An Airbus A350-1000, sporting Airbus livery alongside the Qantas logo and other poignant decals, landed in Sydney on Monday in support of Qantas’ major Project Sunrise announcement.
Qantas CEO Alan Joyce was joined by Airbus to celebrate the announcement and sign an official order for 12 Airbus A350-1000s. In light of the order, Qantas is back on track to begin its first non-stop direct flights from Sydney to London and New York in 2025.
The Airbus A350, F-WMIL msn 059, travelled from the planemaker’s base in Toulouse to Perth over the weekend, before making the final leg to Sydney on Monday morning.
The ultra-long-range jet departed Toulouse at 9pm local time on Saturday, and landed in Perth at 7:01pm on Sunday, local time.
The A350 later departed Perth at 2:16am on Monday morning, to touch down at Sydney Kingsford Smith just before 9am local time, timed perfectly to land after Qantas finally revealed its firm orders.
The aircraft was spotted flying past the iconic Sydney Harbour Bridge at around 8:30am, marking the near-end of its momentous journey from the Airbus factory.
VIDEO: Airbus A350-1000 F-WMIL flypast of Sydney Harbour Bridge in the last hour as it arrives from Toulouse & Perth to celebrate the Qantas order for twelve of the type to launch #ProjectSunrise to London & New York from Sydney & Melbourne.
— Airport Webcams (@AirportWebcams) May 1, 2022
Qantas on Monday finally confirmed Project Sunrise direct flights from London and New York to Sydney will launch in 2025 after it placed a firm order for 12 Airbus A350-1000s.
The purchase had been delayed numerous times due to the COVID-19 pandemic, and the program itself was placed on ice.
On Monday, though, Qantas confirmed that it will soon welcome 12 Airbus A350-1000s to begin its long-planned non-stop flights connecting Australia’s east coast states with major cities such as New York and London.
The airline said flights are still on schedule to begin “by the end of the calendar year 2025” from Sydney.
Delivery of all 12 A350-1000s will be completed by 2028.
At the same time, the airline firmed up its order under its domestic fleet modernisation program Project Winton, officially lodging orders for 20 Airbus A321XLRs and 20 A220-300s, to gradually replace its fleet of Boeing 737s and 717s. Deliveries are expected to begin in late 2023.
Qantas noted that the details of both deals were “commercial in confidence” but that a “significant discount from standard price should be assumed”.
Joyce said, “New types of aircraft make new things possible. That’s what makes today’s announcement so significant for the national carrier and for a country like Australia where air travel is crucial.
“Throughout our history, the aircraft we’ve flown have defined the era we’re in. The 707 introduced the jet age, the 747 democratised travel and the A380 brought a new level of comfort.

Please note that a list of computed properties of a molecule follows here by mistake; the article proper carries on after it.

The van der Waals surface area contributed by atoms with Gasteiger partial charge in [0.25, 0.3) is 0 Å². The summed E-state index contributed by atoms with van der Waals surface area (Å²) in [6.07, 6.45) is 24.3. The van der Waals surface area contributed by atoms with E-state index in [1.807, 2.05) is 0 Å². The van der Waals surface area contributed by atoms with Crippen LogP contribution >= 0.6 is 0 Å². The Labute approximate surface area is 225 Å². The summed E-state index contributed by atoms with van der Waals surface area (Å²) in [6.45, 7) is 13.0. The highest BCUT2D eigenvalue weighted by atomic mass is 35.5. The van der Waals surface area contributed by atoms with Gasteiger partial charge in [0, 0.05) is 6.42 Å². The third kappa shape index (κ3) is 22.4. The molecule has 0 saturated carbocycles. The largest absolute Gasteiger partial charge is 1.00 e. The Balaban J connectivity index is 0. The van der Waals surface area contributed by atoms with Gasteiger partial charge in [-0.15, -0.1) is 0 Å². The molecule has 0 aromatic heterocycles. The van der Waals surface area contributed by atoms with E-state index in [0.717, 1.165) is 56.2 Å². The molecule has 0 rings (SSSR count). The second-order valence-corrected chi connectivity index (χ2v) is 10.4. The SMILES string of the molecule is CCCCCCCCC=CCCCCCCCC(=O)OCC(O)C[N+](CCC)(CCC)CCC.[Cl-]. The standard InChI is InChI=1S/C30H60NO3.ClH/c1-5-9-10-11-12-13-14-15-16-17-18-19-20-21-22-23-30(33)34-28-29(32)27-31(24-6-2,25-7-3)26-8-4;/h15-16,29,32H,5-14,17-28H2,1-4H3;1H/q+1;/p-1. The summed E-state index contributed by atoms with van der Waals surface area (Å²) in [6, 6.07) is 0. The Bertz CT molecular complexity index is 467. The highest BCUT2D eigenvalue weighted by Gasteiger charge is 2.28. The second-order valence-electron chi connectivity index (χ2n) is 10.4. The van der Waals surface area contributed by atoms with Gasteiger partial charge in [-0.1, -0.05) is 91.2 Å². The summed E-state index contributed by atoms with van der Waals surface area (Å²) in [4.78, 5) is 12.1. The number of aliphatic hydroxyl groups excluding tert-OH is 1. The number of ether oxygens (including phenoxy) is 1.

“The A350 and Project Sunrise will make any city just one flight away from Australia. It’s the last frontier and the final fix for the tyranny of distance.”
Joyce said the Project Sunrise deal, along with its Project Winton order, makes the announcement the “largest aircraft order in Australian aviation”.
“Our strategy for these aircraft will see us generate significant benefits for those who make it possible – our people, our customers and our shareholders,” he said.
The purchase of the aircraft was the last significant hurdle to overcome after the airline in March 2020 agreed to a deal with the Australian and International Pilots Association (AIPA) for its members to fly ultra-long-haul routes. However, after this point, work on Project Sunrise was put on pause due to the pandemic.
Later, in January 2021, Joyce suggested that work on the suspended program could resume by the end of the year, suggesting at the time that a finalised order on the A350-1000 could be completed.
Then in February 2021, Joyce suggested the suspended plans could resume later this year, with a view to launching direct flights from London to Sydney in 2024.
At this time, Joyce also stated that Qantas, being an Australia-based carrier, is the only airline that could make ultra-long-haul travel to and from the country profitable.
“It is a unique opportunity for Qantas because Australia’s so far away from everywhere,” said Joyce. “And we could justify a fleet size of a significant amount of aircraft that makes it economic.
“We have three major cities on the east coast in Brisbane, Sydney and Melbourne. And having flights to London, Frankfurt, Paris, New York, Chicago, Rio de Janeiro and Cape Town, from those cities, creates a significant sub fleet and economics of scale that we think will work really well.
“So, we’re still very keen on it. And we think that’s one of the big things that will change in the next decade, and allow us to have a substantial competitive advantage that nobody else is probably going to introduce.”
Finally, in May 2021, Qantas announced that Sydney would be the launch city for Project Sunrise – though it remains unclear as to whether this means it would also be exclusive to the city, or for how long.